The designer, who founded her label in 1981, told the Guardian that her choice had nothing to do with the financial health of the company or negative market forces.
‘I’ve been thinking about it for a while, but the time seems right now. I want time to re think and re-assess,’ she wrote in an email.
There’s more to Jackson’s hiatus than a designer taking an extended holiday, however. In the absence of new collections to fill its shelves, the Betty Jackson boutique in London will shut its doors next spring after selling the A/W ’11 collection.
She plans to spend her ‘gap year’ travelling and devoting her energies to a number of charitable organisations.
‘Someone pointed out to me that on gap years, people go to Thailand, get drunk and have an inappropriate tattoo! Sounds quite attractive!’ she told us.
‘I will be travelling quite a bit. It will be a luxury to take the time to re visit places I’ve been to before and to some I haven’t... Also to give a bit more time to all the organisations and charities I’m connected with who really don’t get the feedback they signed up for. Sounds a bit naff, but there are a couple that I’m planning to meddle in and give a bit back.’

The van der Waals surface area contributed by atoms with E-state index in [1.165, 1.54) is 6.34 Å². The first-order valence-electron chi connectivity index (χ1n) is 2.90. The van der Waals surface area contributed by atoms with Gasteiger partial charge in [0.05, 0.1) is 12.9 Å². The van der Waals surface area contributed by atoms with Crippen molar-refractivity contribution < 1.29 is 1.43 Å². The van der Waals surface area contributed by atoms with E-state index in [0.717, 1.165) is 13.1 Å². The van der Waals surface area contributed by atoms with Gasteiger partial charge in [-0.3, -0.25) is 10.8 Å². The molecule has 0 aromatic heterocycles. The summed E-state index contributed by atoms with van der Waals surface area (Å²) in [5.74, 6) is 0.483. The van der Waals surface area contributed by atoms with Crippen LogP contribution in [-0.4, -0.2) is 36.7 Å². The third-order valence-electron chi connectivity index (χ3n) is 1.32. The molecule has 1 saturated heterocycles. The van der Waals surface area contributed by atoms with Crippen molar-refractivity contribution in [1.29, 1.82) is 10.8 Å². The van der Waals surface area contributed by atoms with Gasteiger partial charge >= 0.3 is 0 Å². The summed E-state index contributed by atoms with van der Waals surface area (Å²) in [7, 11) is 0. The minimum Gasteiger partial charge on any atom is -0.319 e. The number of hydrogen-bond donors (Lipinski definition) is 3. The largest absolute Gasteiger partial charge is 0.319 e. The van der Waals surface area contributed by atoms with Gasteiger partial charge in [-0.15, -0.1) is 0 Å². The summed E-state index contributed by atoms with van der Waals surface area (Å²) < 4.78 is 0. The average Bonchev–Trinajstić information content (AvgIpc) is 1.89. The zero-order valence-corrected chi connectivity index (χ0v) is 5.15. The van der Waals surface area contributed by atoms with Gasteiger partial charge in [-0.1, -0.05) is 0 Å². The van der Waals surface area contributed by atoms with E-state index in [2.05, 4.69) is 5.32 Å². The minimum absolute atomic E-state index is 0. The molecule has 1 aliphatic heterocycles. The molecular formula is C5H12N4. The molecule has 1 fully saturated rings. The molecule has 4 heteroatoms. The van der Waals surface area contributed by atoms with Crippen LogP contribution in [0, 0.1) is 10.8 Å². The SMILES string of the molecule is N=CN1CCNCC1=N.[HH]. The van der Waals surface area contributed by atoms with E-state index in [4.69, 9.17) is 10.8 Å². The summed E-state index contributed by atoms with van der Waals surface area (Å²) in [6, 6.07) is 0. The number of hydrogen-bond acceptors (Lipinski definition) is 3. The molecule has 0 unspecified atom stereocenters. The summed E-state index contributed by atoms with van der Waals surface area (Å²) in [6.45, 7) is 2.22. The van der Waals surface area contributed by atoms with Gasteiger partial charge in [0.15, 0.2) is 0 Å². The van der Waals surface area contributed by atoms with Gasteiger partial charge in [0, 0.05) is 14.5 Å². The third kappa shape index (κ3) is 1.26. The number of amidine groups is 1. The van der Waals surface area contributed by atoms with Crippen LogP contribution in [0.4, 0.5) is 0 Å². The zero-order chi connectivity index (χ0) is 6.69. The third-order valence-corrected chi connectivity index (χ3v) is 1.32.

Jackson serves on the Council of the Royal College of Art. She volunteers with the Dress for Success charity and Skillset, a group that trains young people for creative industry careers. She will also continue designing her Betty Jackson Black line for Debenhams.
The decision comes as a surprise to LFW organisers, who allocated Jackson a slot on the provisional schedule released last week. Although Jackson won’t be showing her own collection, she said she expects partake in LFW activities. ‘I’ll definitely go to some [shows] if I get an invite. I’ve already been asked to comment on a few. But I’ll be there supporting!’
While any observer might think the cessation of Jackson’s mainline reduces her timetable of commitments from ‘impossible’ to merely ‘stretching it’, she’s excited.
‘There’s still lots to do, don’t want to get bored!’ she said. ‘But it will be a hugely reduced workload compared to my usual schedule, and one I’m looking forward to!’